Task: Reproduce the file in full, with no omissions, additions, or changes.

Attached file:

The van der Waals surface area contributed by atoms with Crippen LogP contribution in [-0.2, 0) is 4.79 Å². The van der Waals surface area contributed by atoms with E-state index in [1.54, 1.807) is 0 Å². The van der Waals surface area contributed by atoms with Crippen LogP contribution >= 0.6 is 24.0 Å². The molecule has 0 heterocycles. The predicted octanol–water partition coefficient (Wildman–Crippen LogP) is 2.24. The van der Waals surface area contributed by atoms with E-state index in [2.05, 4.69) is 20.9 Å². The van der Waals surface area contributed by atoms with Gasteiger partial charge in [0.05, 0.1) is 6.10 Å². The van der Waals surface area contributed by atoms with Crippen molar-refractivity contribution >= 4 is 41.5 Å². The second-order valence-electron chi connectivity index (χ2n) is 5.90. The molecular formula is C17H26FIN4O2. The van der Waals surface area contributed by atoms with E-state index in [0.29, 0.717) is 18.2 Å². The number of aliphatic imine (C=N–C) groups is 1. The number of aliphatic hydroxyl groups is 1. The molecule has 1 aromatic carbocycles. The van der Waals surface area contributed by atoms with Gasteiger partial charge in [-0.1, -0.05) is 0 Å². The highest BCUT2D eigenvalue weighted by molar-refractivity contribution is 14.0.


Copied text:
The van der Waals surface area contributed by atoms with Crippen LogP contribution in [-0.2, 0) is 4.79 Å². The van der Waals surface area contributed by atoms with E-state index in [1.54, 1.807) is 0 Å². The van der Waals surface area contributed by atoms with Crippen LogP contribution >= 0.6 is 24.0 Å². The molecule has 0 heterocycles. The predicted octanol–water partition coefficient (Wildman–Crippen LogP) is 2.24. The van der Waals surface area contributed by atoms with E-state index in [2.05, 4.69) is 20.9 Å². The van der Waals surface area contributed by atoms with Gasteiger partial charge in [0.05, 0.1) is 6.10 Å². The van der Waals surface area contributed by atoms with Crippen molar-refractivity contribution >= 4 is 41.5 Å². The second-order valence-electron chi connectivity index (χ2n) is 5.90. The molecular formula is C17H26FIN4O2. The van der Waals surface area contributed by atoms with E-state index in [0.29, 0.717) is 18.2 Å². The number of aliphatic imine (C=N–C) groups is 1. The number of aliphatic hydroxyl groups is 1. The molecule has 1 aromatic carbocycles. The van der Waals surface area contributed by atoms with Gasteiger partial charge in [-0.1, -0.05) is 0 Å². The highest BCUT2D eigenvalue weighted by molar-refractivity contribution is 14.0.